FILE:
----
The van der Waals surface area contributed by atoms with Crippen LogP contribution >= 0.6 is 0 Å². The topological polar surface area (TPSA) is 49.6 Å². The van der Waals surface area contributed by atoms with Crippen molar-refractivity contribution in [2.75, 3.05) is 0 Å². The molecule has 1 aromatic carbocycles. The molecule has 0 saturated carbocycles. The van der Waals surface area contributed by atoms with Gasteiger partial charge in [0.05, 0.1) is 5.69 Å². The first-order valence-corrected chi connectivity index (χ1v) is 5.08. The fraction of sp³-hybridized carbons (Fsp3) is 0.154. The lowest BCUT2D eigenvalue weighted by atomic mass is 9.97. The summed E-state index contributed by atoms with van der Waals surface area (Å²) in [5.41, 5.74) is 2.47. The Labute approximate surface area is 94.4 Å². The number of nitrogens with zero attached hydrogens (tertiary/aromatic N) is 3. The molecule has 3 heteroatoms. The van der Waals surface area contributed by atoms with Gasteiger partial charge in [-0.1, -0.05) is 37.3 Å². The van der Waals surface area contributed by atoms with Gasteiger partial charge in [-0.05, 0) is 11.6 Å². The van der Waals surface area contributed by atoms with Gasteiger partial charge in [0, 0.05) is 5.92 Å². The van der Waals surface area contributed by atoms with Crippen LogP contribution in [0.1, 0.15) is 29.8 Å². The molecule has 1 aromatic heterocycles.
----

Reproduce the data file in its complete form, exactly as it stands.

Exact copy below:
The van der Waals surface area contributed by atoms with Crippen LogP contribution >= 0.6 is 0 Å². The topological polar surface area (TPSA) is 49.6 Å². The van der Waals surface area contributed by atoms with Crippen molar-refractivity contribution in [2.75, 3.05) is 0 Å². The molecule has 1 aromatic carbocycles. The molecule has 0 saturated carbocycles. The van der Waals surface area contributed by atoms with Gasteiger partial charge in [0.05, 0.1) is 5.69 Å². The first-order valence-corrected chi connectivity index (χ1v) is 5.08. The fraction of sp³-hybridized carbons (Fsp3) is 0.154. The lowest BCUT2D eigenvalue weighted by atomic mass is 9.97. The summed E-state index contributed by atoms with van der Waals surface area (Å²) in [5.41, 5.74) is 2.47. The Labute approximate surface area is 94.4 Å². The number of nitrogens with zero attached hydrogens (tertiary/aromatic N) is 3. The molecule has 3 heteroatoms. The van der Waals surface area contributed by atoms with Gasteiger partial charge in [-0.1, -0.05) is 37.3 Å². The van der Waals surface area contributed by atoms with Gasteiger partial charge in [-0.05, 0) is 11.6 Å². The van der Waals surface area contributed by atoms with Gasteiger partial charge in [0, 0.05) is 5.92 Å². The van der Waals surface area contributed by atoms with Crippen LogP contribution in [0.1, 0.15) is 29.8 Å². The molecule has 1 aromatic heterocycles.